J. Cole dropped a new record called “Snow on tha Bluff” that sparked a lot of conversation on the internet in recent days. Many feel that some lyrics in the track were shots at Chicago-based rapper Noname, and that they came off as misogynistic, particularly troubling in the current time of civil unrest.
The entire song centers around an unnamed “young lady” who Cole throughout the track says he feels personally attacked by.
She mad at these crackers, she mad at these capitalists, mad at these murder police
She mad at my n*****, she mad at our ignorance, she wear her heart on her sleeve
She mad at the celebrities, lowkey I be thinkin’ she talkin’ ’bout me
The entirety of the lyrics of the track are already up on Genius, which you can read here, but they go on to suggest that many black folks in America are unable to keep up intellectually because of the racial education disparity on display in America on a daily basis.
He asks for rappers and thinkers like Noname to help educate rather than criticize. Others feel this is gaslighting valid criticisms by Noname.
Many believe this was incited by a tweet by Noname about famous rappers not willing to put a tweet up in support of Black Lives Matter. The tweet has since been deleted, but many are still reposting it. The tweet read:
Poor black folks all over the country are putting their bodies on the line in protest for our collective safety and y’all favorite top selling rappers not even willing to put a tweet up.
She didn’t specifically name J. Cole or Kendrick Lamar, who has also been mentioned, but many are connecting the dots between this tweet and what Cole released on the track.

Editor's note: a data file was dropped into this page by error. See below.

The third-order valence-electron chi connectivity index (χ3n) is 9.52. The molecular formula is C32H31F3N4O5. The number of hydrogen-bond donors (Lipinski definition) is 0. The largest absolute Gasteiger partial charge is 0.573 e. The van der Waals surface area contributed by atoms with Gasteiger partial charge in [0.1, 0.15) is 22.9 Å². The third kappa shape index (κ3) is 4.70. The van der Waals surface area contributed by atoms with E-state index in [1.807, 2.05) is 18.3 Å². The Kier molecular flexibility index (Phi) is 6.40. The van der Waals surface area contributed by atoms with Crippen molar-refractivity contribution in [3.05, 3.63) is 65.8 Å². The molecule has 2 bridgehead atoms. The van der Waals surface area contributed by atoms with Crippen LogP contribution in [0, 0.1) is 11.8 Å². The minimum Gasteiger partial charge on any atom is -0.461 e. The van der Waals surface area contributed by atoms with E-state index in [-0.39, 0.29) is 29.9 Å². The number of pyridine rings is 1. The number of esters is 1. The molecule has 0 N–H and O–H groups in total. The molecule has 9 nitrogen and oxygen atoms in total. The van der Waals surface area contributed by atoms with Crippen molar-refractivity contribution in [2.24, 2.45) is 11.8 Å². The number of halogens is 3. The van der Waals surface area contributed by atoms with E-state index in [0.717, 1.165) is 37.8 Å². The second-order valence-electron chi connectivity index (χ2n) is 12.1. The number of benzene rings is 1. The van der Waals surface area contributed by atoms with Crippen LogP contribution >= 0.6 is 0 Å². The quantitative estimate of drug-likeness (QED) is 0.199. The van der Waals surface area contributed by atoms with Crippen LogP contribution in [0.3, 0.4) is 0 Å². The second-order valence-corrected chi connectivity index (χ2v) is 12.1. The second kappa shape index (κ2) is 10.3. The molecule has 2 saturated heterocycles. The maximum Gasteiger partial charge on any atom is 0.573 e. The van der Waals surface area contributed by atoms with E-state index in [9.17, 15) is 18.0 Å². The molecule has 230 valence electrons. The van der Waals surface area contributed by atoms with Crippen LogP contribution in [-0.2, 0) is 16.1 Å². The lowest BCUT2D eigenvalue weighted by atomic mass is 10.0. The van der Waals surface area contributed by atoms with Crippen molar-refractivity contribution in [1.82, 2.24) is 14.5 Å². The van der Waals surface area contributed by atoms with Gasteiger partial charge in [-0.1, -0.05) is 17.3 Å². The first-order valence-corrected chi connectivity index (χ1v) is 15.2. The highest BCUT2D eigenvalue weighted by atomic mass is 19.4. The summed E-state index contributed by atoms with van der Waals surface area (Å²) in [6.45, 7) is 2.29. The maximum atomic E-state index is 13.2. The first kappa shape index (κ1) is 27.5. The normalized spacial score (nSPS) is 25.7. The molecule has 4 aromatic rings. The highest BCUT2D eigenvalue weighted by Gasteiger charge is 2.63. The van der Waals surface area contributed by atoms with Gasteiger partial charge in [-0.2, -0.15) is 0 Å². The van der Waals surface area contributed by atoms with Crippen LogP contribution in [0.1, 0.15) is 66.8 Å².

Many have come out in support of Noname, feeling that this stance isn’t a great look considering all that is going on. Chance the Rapper, another Chicago local rapper many know, has been especially vocal in defense of Noname pointing out the context of the situation.
At first, many of this was unconfirmed as actually talking about J Cole and Noname, but Cole took to Twitter today confirming that he indeed was talking about Noname in this track.
Some also feel it’s unfair to Cole to criticize his support for the movement, especially considering that he has been seen at many protests in person. Others are just interested in continuing to further this dialogue.
Noname is currently promoting a book reading series on her twitter which includes a separate twitter account. You can check that out below:
Daniel Johanson (he/him) is a journalist and digital media specialist living in Chicago, Illinois. He serves as Editor-in-Chief at Scapi and in that capacity manages all things content, including writing and editing articles and producing digital content. His most recent work includes the docuseries Heart of a Nation: Tracking Socialism in the Midwest and co-hosting the podcast Scapi Radio. He spends his free time with cats.
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